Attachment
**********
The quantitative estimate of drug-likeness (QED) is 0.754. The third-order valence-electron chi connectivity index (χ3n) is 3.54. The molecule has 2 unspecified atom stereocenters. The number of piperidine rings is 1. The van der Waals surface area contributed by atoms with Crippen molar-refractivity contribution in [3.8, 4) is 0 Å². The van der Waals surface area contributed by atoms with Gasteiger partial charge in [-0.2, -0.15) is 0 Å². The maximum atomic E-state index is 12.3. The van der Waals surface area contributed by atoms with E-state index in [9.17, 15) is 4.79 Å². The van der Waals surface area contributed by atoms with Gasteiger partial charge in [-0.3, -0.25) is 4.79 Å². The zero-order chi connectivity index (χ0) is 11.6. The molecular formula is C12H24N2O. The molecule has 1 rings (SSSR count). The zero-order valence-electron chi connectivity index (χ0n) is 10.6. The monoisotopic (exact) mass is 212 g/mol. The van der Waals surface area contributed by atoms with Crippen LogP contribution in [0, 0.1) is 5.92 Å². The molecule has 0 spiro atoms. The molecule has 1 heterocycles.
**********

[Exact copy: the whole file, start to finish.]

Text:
The quantitative estimate of drug-likeness (QED) is 0.754. The third-order valence-electron chi connectivity index (χ3n) is 3.54. The molecule has 2 unspecified atom stereocenters. The number of piperidine rings is 1. The van der Waals surface area contributed by atoms with Crippen molar-refractivity contribution in [3.8, 4) is 0 Å². The van der Waals surface area contributed by atoms with Gasteiger partial charge in [-0.2, -0.15) is 0 Å². The maximum atomic E-state index is 12.3. The van der Waals surface area contributed by atoms with E-state index in [9.17, 15) is 4.79 Å². The van der Waals surface area contributed by atoms with Gasteiger partial charge in [-0.3, -0.25) is 4.79 Å². The zero-order chi connectivity index (χ0) is 11.6. The molecular formula is C12H24N2O. The molecule has 1 rings (SSSR count). The zero-order valence-electron chi connectivity index (χ0n) is 10.6. The monoisotopic (exact) mass is 212 g/mol. The van der Waals surface area contributed by atoms with Crippen LogP contribution in [0, 0.1) is 5.92 Å². The molecule has 0 spiro atoms. The molecule has 1 heterocycles.